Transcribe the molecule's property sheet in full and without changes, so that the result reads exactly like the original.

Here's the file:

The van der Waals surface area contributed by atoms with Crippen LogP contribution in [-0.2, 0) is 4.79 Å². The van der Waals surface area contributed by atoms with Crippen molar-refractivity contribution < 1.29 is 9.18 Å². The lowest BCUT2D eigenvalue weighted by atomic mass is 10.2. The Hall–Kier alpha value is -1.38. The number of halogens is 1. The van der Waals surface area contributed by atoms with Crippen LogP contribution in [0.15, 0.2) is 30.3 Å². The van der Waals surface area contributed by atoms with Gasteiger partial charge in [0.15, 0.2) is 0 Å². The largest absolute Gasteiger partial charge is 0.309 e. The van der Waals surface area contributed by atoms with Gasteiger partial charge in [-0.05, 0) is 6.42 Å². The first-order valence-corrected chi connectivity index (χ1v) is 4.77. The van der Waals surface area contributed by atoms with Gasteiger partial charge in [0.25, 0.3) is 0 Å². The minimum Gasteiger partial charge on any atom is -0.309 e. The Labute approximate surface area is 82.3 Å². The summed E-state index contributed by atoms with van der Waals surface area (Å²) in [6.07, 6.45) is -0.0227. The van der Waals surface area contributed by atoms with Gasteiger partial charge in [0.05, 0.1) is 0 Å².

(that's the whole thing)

The van der Waals surface area contributed by atoms with Crippen LogP contribution in [-0.2, 0) is 4.79 Å². The van der Waals surface area contributed by atoms with Crippen molar-refractivity contribution < 1.29 is 9.18 Å². The lowest BCUT2D eigenvalue weighted by atomic mass is 10.2. The Hall–Kier alpha value is -1.38. The number of halogens is 1. The van der Waals surface area contributed by atoms with Crippen LogP contribution in [0.15, 0.2) is 30.3 Å². The van der Waals surface area contributed by atoms with Gasteiger partial charge in [0.15, 0.2) is 0 Å². The largest absolute Gasteiger partial charge is 0.309 e. The van der Waals surface area contributed by atoms with Gasteiger partial charge in [-0.05, 0) is 6.42 Å². The first-order valence-corrected chi connectivity index (χ1v) is 4.77. The van der Waals surface area contributed by atoms with Gasteiger partial charge in [0.25, 0.3) is 0 Å². The minimum Gasteiger partial charge on any atom is -0.309 e. The Labute approximate surface area is 82.3 Å². The summed E-state index contributed by atoms with van der Waals surface area (Å²) in [6.07, 6.45) is -0.0227. The van der Waals surface area contributed by atoms with Gasteiger partial charge in [0.05, 0.1) is 0 Å².